Brussels sprouts have never been my vegetable of choice. Baked, roasted, or boiled, I’ve never particularly enjoyed eating them. Much to my husband’s dismay, that unfortunately means I rarely cook Brussels sprouts. A few years ago at one of his work holiday parties, he ordered the one dish that came with a side of Brussels sprouts and ever since, he’s been begging me to make something comparable. That’s nearly impossible since I didn’t even try them and they’re no longer on the menu at Lexington House.
I turned his request for Brussels sprouts into an experiment to see if it was possible for me to not make a sour face upon taking a bite of one. I turned to my good friend Google and researched different methods of cooking Brussels sprouts and wrote down several ones to try for myself. Since I didn’t want to make this an impossible recipe, I stuck to the basics: boiled, roasted and sautéed even though I stumbled across an interesting Traeger recipe (since investing in a Traeger grill, I have ultimately decided that the Traeger is off limits for myself—that’s my husband’s toy).
Because I started this recipe off somewhat backwards (I knew what sauce I wanted to use), I wrote down a few ideas I had that would blend well with my béchamel sauce. So, for one round I roasted the Brussels sprouts with garlic (my husband’s favorite), sautéed another batch in bacon drippings, and boiled them in rice wine vinegar. Would you believe me if I told you the rice wine vinegar was the clear-cut winner out of the six people I used as guinea pigs? The bitter aftertaste commonly experienced with Brussels sprouts was nowhere to be found. Don’t worry, they don’t actually taste like rice wine vinegar, which was my biggest concern.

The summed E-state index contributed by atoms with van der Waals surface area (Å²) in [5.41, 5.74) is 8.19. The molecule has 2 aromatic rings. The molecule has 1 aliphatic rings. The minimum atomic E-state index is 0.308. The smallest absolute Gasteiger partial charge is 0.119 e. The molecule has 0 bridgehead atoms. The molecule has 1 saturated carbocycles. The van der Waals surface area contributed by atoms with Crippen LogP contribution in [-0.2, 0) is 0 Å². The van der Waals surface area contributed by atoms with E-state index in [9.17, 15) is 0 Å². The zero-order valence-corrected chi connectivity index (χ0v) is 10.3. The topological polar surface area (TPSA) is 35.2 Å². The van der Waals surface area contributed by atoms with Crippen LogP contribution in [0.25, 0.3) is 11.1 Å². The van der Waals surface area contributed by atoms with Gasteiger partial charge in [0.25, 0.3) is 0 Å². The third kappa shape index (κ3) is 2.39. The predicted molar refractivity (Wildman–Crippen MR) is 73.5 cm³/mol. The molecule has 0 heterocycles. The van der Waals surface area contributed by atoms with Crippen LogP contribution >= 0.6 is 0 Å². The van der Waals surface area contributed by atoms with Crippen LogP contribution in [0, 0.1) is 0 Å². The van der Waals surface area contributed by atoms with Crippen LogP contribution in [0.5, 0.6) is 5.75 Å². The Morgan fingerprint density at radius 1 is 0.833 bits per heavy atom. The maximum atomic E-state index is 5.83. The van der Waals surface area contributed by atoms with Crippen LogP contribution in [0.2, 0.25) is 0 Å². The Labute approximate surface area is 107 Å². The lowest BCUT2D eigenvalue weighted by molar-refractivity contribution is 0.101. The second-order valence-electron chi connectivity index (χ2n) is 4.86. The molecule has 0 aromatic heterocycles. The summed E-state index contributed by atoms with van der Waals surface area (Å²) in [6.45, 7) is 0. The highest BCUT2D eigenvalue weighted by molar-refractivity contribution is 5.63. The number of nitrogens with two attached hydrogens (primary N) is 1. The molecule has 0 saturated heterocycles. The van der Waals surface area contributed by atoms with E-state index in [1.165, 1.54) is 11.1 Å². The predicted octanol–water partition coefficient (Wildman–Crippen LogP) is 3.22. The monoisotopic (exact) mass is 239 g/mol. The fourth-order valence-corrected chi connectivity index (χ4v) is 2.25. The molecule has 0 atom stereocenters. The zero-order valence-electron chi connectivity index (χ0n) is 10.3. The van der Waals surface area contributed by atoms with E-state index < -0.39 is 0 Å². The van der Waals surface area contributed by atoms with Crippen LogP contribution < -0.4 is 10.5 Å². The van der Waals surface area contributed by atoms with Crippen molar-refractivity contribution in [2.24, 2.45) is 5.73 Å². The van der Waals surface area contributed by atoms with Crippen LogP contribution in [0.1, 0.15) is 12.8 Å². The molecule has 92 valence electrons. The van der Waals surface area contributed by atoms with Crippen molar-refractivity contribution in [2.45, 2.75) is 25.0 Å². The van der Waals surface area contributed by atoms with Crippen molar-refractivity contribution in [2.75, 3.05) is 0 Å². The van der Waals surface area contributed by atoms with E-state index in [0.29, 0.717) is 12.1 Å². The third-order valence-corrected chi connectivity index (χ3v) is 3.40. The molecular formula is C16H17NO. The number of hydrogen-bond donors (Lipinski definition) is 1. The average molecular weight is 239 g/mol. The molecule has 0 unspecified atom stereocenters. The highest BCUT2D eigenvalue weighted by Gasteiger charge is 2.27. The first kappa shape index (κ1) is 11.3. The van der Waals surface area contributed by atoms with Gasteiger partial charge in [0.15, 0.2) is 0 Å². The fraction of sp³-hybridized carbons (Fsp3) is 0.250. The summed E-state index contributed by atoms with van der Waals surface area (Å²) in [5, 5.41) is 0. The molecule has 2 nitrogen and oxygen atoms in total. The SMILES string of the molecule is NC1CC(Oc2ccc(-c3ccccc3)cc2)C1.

While I am still not on the Brussels sprouts bandwagon, I know that if they are cooked in this particular method that many people who aren’t crazy about them will at least be able to swallow them without grimacing or threatening to spit them out. Once you add the creamy béchamel sauce, they’re quite enjoyable, even to those of us who say we hate Brussels sprouts.
The intention of this Brussels sprouts gratin was to be served as a Thanksgiving side dish, so ultimately I wanted the recipe to be mostly cooked on the stovetop. If you are able to sneak this gratin into the oven under the broiler for a couple of minutes to crunch up the top, it makes this dish even better, but it’s pretty delicious even without it.
f you’re cooking this as a main dish, the creamy béchamel sauce pairs well with Sauvignon Blanc, Pinot Grigio, Viognier (my personal preference), or Chardonnay. Avoid red wine as it will bring out more of the bitter characteristics of the Brussels sprouts, unless you’re into that sort of thing.
- 1 1/2 pounds brussels sprouts, trimmed and scored on the bottom
- 2 tablespoons rice wine vinegar, or until you can just taste rice vinegar
- 2 tablespoons unsalted butter
- 2 tablespoons all purpose flour
- 2 cups whole milk, boiling
- 1 cup heavy cream
- freshly ground salt and pepper
- 1/4 cup shredded gruyere cheese, optional